4- Focus on the Now
The stressor: Your team’s success (or failure) is hanging on your performance in the ultimate contest.
Beat that stress: Focus on the now as well as the later. Martin Brodeur, star goalie for the New Jersey Devils, uses these techniques when he faces game 7 in the playoffs: “When it becomes stressful, I overbreathe. That opens up everything and makes me aware of the situation I’m in. I also make sure my feet are together as much as possible and that they’re really under me. With my feet together, I’m compact. It’s less tiring, and I’m lighter on my skates. As for when I’m not on the ice? Before game 7 of the 2003 Stanley Cup finals I booked a vacation online. It took me out of the anxiety of facing a game 7.” (The Devils won that game, 3-0.)
5- Take Your Kid on a Long Car Ride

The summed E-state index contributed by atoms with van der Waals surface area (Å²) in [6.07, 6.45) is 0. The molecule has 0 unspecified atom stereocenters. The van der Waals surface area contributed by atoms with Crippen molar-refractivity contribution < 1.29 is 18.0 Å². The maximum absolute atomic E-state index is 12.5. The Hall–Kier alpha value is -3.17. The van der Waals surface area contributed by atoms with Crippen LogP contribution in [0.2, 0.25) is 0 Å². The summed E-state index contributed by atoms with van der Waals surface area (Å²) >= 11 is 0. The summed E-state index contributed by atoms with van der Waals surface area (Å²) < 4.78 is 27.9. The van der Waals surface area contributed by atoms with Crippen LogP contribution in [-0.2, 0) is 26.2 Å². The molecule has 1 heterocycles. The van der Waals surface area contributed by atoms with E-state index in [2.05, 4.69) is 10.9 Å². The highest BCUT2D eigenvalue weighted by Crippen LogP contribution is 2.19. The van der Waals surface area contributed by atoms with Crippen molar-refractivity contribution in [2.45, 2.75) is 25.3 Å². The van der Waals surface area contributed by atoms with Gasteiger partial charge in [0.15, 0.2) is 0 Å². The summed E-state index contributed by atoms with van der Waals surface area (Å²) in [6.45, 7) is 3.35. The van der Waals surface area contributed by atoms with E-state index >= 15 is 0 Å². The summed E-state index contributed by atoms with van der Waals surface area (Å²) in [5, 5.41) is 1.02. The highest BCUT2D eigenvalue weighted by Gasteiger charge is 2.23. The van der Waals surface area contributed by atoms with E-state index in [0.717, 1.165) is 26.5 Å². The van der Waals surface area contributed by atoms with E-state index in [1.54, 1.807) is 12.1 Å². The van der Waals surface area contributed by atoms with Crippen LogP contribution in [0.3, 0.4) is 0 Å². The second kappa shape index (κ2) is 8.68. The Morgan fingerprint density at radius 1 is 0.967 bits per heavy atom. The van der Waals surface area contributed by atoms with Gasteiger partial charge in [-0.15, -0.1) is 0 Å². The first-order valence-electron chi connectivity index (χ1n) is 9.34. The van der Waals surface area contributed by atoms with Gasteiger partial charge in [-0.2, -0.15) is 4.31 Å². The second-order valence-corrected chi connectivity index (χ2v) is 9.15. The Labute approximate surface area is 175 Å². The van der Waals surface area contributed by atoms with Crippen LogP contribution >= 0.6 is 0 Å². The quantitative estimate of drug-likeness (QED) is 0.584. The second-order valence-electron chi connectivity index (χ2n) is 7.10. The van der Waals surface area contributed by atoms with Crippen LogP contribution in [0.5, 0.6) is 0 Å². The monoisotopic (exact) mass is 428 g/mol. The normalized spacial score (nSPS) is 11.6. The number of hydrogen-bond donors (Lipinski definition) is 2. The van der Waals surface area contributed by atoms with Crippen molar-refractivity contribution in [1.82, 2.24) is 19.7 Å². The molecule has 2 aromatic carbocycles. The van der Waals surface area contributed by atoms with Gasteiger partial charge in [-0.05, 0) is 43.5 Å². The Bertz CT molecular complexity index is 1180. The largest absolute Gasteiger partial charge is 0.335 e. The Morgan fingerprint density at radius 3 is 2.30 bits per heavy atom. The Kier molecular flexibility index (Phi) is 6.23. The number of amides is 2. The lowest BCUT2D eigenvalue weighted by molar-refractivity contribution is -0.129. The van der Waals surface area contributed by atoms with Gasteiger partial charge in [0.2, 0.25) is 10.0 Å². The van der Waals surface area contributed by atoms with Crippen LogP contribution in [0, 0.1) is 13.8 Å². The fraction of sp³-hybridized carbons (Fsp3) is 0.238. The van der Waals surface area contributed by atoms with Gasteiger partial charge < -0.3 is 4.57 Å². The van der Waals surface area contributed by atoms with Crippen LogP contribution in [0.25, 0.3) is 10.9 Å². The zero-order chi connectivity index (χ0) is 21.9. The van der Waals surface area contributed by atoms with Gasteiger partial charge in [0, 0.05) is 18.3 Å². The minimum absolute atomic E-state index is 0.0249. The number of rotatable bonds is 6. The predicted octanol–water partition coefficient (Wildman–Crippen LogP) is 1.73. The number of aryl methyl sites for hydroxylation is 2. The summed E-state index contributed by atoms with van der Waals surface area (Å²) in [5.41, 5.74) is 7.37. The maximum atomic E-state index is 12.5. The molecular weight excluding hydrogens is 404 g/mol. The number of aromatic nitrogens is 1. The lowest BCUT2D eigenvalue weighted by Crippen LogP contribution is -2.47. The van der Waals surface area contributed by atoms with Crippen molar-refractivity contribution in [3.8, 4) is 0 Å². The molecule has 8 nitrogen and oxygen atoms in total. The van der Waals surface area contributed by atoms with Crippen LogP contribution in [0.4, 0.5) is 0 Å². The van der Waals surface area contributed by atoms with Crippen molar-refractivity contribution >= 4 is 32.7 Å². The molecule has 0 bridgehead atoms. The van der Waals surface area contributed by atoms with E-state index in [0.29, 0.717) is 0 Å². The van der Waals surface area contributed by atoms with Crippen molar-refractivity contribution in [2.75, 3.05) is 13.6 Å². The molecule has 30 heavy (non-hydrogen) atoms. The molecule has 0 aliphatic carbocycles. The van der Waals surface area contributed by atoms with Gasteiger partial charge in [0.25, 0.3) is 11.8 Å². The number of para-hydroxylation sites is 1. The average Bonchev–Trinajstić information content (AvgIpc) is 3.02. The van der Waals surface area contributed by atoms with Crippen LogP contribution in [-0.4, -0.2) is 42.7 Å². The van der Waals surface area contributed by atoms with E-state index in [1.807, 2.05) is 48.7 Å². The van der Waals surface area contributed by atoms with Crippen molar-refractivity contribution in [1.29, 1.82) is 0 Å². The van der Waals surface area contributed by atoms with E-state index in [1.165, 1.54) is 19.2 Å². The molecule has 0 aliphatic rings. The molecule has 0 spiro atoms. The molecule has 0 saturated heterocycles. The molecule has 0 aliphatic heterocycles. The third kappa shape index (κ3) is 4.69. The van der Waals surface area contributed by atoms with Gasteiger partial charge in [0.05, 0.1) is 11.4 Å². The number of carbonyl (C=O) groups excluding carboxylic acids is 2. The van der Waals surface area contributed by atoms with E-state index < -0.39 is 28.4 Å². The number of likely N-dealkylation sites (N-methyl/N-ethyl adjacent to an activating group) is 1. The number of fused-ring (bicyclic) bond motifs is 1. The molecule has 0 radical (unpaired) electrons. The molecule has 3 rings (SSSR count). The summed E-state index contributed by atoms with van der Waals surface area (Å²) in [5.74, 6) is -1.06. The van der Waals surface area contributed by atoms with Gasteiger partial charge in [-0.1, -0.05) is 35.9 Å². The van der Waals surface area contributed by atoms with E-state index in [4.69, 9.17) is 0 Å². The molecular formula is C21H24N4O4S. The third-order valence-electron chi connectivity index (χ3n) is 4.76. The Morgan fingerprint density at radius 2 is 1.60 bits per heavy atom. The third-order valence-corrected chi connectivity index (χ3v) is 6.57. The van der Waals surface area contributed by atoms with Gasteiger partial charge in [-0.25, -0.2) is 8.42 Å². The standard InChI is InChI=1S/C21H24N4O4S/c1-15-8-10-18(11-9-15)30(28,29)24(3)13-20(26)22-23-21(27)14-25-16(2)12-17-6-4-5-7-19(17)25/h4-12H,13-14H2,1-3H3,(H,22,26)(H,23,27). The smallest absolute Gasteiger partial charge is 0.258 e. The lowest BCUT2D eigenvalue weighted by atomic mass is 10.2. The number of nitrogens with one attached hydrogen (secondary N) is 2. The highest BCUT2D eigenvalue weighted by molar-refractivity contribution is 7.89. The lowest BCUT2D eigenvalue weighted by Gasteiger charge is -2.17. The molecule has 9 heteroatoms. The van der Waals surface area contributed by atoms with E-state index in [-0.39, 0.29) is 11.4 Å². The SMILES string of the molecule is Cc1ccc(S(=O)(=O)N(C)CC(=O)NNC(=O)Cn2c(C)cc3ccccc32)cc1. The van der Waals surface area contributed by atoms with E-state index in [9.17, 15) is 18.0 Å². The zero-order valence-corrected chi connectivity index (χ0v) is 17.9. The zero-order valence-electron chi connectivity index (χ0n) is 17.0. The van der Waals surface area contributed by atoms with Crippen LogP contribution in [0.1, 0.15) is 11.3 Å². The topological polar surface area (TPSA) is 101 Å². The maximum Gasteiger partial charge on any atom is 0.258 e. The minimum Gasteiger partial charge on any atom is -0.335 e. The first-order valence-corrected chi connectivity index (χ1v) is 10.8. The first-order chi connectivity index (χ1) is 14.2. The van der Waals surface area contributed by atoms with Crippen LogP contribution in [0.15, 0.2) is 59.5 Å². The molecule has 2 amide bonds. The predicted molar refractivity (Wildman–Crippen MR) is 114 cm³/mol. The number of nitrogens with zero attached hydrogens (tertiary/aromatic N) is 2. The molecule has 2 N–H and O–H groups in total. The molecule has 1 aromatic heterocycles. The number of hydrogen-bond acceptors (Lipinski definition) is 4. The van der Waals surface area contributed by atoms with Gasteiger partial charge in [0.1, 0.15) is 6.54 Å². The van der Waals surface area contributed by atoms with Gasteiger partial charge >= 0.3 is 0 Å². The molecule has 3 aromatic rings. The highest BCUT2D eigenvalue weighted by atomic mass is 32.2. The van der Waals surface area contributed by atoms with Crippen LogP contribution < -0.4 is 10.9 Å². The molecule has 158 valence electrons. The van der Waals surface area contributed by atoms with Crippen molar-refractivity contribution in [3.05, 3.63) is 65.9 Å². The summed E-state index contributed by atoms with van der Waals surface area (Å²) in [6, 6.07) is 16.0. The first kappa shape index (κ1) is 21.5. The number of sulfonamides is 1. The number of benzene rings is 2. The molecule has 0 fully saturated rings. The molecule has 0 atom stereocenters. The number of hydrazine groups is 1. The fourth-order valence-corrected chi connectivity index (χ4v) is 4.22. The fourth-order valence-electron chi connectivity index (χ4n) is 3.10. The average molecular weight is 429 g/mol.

The stressor: Your kid’s stressing but won’t tell you what it’s about.
Beat that stress: Take him on a long car ride. It’s private, and there’s little else to do but talk. Start out casually, and eventually bring up the struggles you faced at his age. He’ll either identify or tell you that it’s completely different now. Either way, the opening is there to gently find out which of three areas—school, friends, or family—isn’t working. “You’re getting new information and can take it to where the problem belongs,” says Irene Goldenberg, Ed.D., a family psychologist based in Los Angeles.
6- Go Into Training
The stressor: You have to make your case or lose the day.
Beat that stress: Before the straining, go into training. Steven D. Benjamin, a criminal-defense attorney in Richmond, Virginia, believes that discipline always carries the day. “Before the trial starts, everything in my life becomes more regimented. I don’t drink or go out, and I become more obsessive than usual about my workout. A trial is an endurance event, and training for it makes me much more alert. I also take care of my team members. I can’t see everything at trial. They’re my auxiliary hard drive, and they give me peace of mind.”